Acknowledging the complex world (which is different to ‘big’ or ‘complicated’).  The complex world is unpredictable, interconnected, emergent, diverse and contested – there are no simple solutions.   For example, the defence projects that Hodge referred to today are already delivered by powerful private sector corporations with their own complex interests.  Moreover,  MPs themselves collude in the whole shenanigans – perhaps because they have a shipbuilder in their constituency which provides employment; or large scale military accommodation…  This is not a bad thing per se: of course MPs will defend their constituents interests – this is legitimate in a democracy – but to whitewash away this complex balance of interests and choices is disingenuous at best….

Our leadership and change models are stuck in these old mindsets:  We still suffer under outdated notions of leadership.  The ‘One Responsible Owner’ notion is dangerously close to reinforcing the idea of a single heroic leader, who wears his pants on the outside (with a very large pair contained within them…) who will transform the prospects of the project.    This does not work.  At best, dissent goes underground, surfacing only at project failure, accompanied by “I told you so” or, at worst, the project turns into the battle of the X Men, with superheros battling it out on the lawn.  Unfortunately, the vast majority of the advice Government gets on these issues comes from those very organisations who make their money selling simple, scalable solutions.  The ‘Big 4’ professional services firms and the McKinseys of this world are themselves deeply entrenched in this systemic problem.

In fact, this analysis covers pretty much all the ‘wicked issues’ we face today.   And yet we persist in gritting our teeth and rehashing really unhelpful practices that got us there in the first place, trying to apply simplistic, mechanistic solutions from ‘what we’ve always done’  to the new, complex, interconnected, emergent problems we face today.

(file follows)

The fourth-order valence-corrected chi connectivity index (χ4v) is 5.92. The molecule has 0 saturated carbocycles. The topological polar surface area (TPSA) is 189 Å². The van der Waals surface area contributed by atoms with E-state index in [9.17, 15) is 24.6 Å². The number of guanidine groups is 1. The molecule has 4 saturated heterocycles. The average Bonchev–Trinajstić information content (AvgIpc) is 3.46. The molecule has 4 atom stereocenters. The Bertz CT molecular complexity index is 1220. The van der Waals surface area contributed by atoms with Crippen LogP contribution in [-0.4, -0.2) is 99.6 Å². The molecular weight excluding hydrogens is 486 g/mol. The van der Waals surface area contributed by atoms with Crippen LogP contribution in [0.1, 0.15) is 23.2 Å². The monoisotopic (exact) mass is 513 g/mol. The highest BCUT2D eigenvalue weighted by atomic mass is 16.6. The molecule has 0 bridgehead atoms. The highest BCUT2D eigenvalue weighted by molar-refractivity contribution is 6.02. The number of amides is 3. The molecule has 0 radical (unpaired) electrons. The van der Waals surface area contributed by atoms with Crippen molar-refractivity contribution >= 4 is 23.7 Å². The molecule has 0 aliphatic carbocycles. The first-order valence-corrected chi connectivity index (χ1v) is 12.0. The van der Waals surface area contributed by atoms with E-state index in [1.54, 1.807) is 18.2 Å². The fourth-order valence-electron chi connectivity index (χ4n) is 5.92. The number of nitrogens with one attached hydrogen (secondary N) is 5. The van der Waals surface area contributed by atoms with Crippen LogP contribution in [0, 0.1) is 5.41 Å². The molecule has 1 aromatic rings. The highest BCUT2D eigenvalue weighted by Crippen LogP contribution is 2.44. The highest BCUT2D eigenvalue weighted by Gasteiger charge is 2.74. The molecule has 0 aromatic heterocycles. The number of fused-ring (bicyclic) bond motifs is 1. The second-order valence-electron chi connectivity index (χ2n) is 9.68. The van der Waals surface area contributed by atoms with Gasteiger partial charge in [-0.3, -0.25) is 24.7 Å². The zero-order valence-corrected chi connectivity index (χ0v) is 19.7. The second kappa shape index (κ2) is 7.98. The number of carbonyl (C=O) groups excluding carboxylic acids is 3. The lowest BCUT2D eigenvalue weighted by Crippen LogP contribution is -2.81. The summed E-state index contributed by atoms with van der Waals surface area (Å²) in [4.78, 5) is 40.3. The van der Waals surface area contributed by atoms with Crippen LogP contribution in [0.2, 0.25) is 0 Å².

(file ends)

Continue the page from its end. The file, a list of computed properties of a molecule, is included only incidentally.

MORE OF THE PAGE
I’d argue that the opportunities to really shift expectations and outcomes are contained in 1) how we frame the problem and then 2) how we choose to work together to act on it.  The research papers go into rather more detail,  but meantime, a couple of the critical areas seem to me to be:

1.  Engage all those who have a real stake in the project outcome – and its implementation.  This usually means listening a lot more to front-line staff and project ‘customers’ – those who have to make it work, ultimately. It also means listening better to those who might disagree with you or who have very different interests at stake.

2.  Seek to learn from the what goes on elsewhere – sometimes this can be the most unlikely places (our ‘research’ or ‘evidence’ is often as silo’d as our projects!)  For example, we can learn most from how to really resolve disagreement and difference from those places who have had to work through this – South Africa, Nicaragua

3.  Use project management tools in service of the outcomes – not the other way round.  Too often the project plan becomes the end in itself – and ticking the project milestones becomes more important that delivering the project outcome.  This is where good governance can really make a difference.